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disk bottle neck

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Karl oliver
Frequent Advisor

disk bottle neck

Hello folks
Looking for some advice on whether we have a disk bottle neck on our system.
One of our disks shows very busy over 90% at times. It is a san attached. Which means it is a vol with probably 5 disks
I think we do have a bottle neck yet avwait avserv are not high, Also our sys admin says it is not a problem because data will be cached due to large san cache. Yet SAR and glance indicate it is a problem. Glance regularly shows critical disk bottle neck.
disk is > 90% for over at hour at times
see portion of sar report attached

12 REPLIES
Bill Hassell
Honored Contributor

Re: disk bottle neck

The sar stats look quite good (performance is not an issue). The only way to improve the busy disks is to analyze what is being accessed, that is, how are the lvols in the VG being used? Track down the major directories and see what can be moved to another volume group.


Bill Hassell, sysadmin
Steven E. Protter
Exalted Contributor

Re: disk bottle neck

Shalom,

Being > than 90% utilization is not by itself a problem. Glance being red is something I often saw when batch jobs were hitting my databases. It went away with the application stress.

The question I would asked based on the sar data is what is going on with the applications on the system when this occurs. If you have 4 batch jobs running the same hour, maybe they can be scheduled differently.

Is there a user response question when glance is red? Or do users still see their data responses in an acceptable period of time.

SEP
Steven E Protter
Owner of ISN Corporation
http://isnamerica.com
http://hpuxconsulting.com
Sponsor: http://hpux.ws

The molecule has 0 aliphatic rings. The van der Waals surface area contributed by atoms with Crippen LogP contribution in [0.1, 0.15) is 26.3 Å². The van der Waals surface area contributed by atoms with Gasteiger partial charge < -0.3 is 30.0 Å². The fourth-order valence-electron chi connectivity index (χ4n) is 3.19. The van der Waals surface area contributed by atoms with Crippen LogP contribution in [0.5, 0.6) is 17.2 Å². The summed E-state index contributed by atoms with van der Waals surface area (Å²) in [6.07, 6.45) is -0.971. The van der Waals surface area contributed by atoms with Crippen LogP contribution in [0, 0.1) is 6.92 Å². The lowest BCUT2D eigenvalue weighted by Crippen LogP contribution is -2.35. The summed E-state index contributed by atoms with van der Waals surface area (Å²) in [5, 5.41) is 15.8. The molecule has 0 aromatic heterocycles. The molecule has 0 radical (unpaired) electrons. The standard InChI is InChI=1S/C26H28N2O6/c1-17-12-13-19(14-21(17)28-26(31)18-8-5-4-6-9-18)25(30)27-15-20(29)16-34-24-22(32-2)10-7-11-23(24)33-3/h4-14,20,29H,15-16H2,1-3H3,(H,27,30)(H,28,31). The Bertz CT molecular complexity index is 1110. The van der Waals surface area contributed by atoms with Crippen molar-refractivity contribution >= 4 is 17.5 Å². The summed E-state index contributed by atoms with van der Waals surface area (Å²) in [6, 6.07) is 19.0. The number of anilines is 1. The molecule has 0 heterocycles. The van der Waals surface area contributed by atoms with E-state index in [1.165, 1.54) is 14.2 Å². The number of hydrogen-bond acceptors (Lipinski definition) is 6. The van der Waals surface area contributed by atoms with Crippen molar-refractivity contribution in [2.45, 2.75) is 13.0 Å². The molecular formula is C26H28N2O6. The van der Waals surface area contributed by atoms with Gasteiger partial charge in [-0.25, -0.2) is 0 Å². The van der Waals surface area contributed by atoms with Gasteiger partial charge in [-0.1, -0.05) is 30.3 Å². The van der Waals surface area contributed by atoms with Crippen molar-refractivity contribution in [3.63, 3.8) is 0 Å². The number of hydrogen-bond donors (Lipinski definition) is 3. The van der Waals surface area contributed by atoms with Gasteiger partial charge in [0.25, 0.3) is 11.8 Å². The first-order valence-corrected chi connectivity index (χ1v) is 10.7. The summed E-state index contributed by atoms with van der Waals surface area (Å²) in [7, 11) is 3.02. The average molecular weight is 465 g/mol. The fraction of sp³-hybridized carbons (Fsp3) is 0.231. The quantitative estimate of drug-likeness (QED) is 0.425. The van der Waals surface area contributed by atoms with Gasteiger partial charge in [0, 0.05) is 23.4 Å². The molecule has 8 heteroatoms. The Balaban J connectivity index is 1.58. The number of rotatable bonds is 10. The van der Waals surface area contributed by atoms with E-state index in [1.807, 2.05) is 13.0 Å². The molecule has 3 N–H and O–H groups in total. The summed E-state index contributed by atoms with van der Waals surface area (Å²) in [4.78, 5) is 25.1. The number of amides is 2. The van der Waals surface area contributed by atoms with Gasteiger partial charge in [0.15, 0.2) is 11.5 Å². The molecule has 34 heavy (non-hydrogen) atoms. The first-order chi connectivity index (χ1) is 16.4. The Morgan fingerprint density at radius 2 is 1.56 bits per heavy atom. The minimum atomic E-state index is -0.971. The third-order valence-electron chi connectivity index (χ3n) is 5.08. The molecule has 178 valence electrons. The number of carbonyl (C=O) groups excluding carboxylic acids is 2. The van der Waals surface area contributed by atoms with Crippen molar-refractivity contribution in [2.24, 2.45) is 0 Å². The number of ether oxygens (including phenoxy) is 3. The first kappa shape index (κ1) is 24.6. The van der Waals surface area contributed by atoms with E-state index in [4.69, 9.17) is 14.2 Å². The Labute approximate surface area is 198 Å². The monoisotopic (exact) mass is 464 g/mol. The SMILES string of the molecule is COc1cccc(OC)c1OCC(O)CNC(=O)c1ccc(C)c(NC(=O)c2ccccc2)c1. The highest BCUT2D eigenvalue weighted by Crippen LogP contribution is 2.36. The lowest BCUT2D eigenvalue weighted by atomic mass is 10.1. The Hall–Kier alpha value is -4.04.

Twitter: http://twitter.com/hpuxlinux
Founder http://newdatacloud.com
Karl oliver
Frequent Advisor

Re: disk bottle neck

More information
We have a incremental backup running at this time. The find to locate files changes has to to go through 142 gig of files ,millions of small file 1 -3 k in size !
Backup software is Comvault
Users are complaining of slow response, hence my question.
This machine runs apache web servers.

Our first thought was to stop the backup for 1 night to see if this made a difference. then week later we plan to move data to faster disk system.

The database is on a different machine.

I attach some sar stats for database server (dsk_132)some of these appear to have high busy q what is considered too high?
Zinky
Honored Contributor

Re: disk bottle neck

Yowsa!

Bruddah -- you have zeerious I/O issues per thine SAR stats.

You have massive "queuing" on yer disks!

c0t6d0 even show I/O queing in the 500+!

The culprit aer thise Gazillion Tiny files good sir. Backinf those up as Files with *ANY* backup software is NOT going to do the trick. The best is to back it up RAW r even split mirror it...

My few cents.
Hakuna Matata

Favourite Toy: